Nearly one in three Americans will have been arrested by age 23, according to information reported by the Brennan Center for Justice. In 2020 alone, there were 7.63 million arrests, according to Statista.

Not everyone arrested is charged with a crime, and those charged may not be found guilty. Rather, the criminal justice system follows steps once a crime allegedly happens.

Victims vs. prosecutors: Who presses charges?

One of the most common misconceptions in a criminal case is that a victim must press charges. This is the case in civil lawsuits, but in criminal cases, the prosecutor decides whether to press charges. A prosecutor is employed by the state and commonly works at the county or municipal level.

While victims do not need to press charges, they can file police reports against offenders.

“The prosecutor will then read the report prepared by the police and decide if the offense is valid enough to press charges against the criminal,” according to the Law Advisory.

If the prosecutor cannot decide whether to press charges, a grand jury can be organized, bringing together a group of citizens with a judge to decide whether there is sufficient evidence to prosecute.

Statutes of limitations

State and federal legislation determine how long prosecutors have to press charges, with more severe crimes usually having longer statutes of limitations. For example, many states don’t limit how long prosecutors have to file charges in murder cases, while some misdemeanors will have a limit of a couple of years or less.

“Once the time limit has expired, the prosecutor can still file the charges, but a defendant can bring a motion to have the charges dismissed,” according to “Judges don’t have flexibility on this issue — they must dismiss the case.”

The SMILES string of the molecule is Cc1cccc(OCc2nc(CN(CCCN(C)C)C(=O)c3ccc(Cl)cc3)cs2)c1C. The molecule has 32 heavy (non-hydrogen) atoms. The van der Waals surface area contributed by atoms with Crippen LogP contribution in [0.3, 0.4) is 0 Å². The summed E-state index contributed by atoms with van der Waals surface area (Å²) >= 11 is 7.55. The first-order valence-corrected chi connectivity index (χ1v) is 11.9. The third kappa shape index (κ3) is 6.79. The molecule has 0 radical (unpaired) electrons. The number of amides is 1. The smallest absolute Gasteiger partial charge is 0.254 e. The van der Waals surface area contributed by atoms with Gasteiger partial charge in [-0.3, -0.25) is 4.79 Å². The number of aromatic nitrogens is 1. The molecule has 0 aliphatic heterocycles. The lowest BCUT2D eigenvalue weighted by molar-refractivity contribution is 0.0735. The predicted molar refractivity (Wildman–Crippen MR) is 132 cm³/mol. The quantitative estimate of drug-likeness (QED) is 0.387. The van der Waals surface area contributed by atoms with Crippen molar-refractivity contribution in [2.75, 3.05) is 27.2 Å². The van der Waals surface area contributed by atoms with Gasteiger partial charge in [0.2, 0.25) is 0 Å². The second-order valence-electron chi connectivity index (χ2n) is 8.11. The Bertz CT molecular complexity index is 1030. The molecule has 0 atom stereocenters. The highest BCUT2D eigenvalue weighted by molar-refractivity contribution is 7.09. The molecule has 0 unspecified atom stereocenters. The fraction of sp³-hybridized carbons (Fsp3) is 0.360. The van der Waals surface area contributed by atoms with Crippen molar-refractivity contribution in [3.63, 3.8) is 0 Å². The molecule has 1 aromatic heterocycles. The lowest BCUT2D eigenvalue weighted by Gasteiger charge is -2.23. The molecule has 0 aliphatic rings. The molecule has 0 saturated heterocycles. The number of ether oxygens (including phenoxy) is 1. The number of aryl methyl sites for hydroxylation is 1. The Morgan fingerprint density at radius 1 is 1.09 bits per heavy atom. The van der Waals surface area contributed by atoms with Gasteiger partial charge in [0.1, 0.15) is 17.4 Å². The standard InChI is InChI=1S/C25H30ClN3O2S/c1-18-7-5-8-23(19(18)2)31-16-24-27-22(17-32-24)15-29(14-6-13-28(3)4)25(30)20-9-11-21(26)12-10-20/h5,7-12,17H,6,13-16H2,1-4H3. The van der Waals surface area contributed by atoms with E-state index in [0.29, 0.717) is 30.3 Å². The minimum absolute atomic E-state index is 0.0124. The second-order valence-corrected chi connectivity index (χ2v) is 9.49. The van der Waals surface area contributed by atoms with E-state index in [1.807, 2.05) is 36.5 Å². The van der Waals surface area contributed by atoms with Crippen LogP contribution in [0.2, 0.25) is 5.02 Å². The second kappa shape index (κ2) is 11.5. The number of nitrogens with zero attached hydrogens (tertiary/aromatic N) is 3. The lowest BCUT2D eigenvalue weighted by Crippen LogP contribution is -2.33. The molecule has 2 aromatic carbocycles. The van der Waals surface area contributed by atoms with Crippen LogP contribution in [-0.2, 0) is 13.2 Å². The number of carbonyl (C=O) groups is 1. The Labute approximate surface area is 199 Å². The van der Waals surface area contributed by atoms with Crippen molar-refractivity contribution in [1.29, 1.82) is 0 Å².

In Texas, for instance, prosecutors have 10 years to file charges in the case of felony theft, forgery, arson, or sexual assault and 5 years to file in the case of insurance fraud or abandoning or endangering a child.

What happens after an arrest 

When a person has been arrested, a prosecutor will choose the severity and number of charges to file in a complaint to a trial court. Regardless of the charges, the defendant should contact a lawyer as soon as possible to ensure access to proper legal counsel for the full duration of criminal court proceedings.

“A defendant typically learns what the formal charges will be at the first court appearance,” according to legal information website Nolo. “But prosecutors’ initial charges are subject to change. For example, a prosecutor might not make a final decision on what charges to file until after a preliminary hearing, which may take place more than a month after arrest.”

A person cannot be held in jail longer than 72 hours (not counting weekends or holidays) without charges being filed. If someone is arrested and released on bond, the court has up to 180 days to file charges.

Release from jail

To be released on bond, a judge will often set bail based on the type of crime. Sometimes defendants will be released on personal recognizance, meaning they don’t have to pay but must commit to appearing at future court dates. Defendants who pay bail and fail to appear will lose that money.


If you’ve been charged with a crime, the attorneys at LaHood Norton Law Group can help. They use their combined 82 years of experience to advocate for client rights and pursue the best possible outcome. Visit for more information and to schedule a free consultation.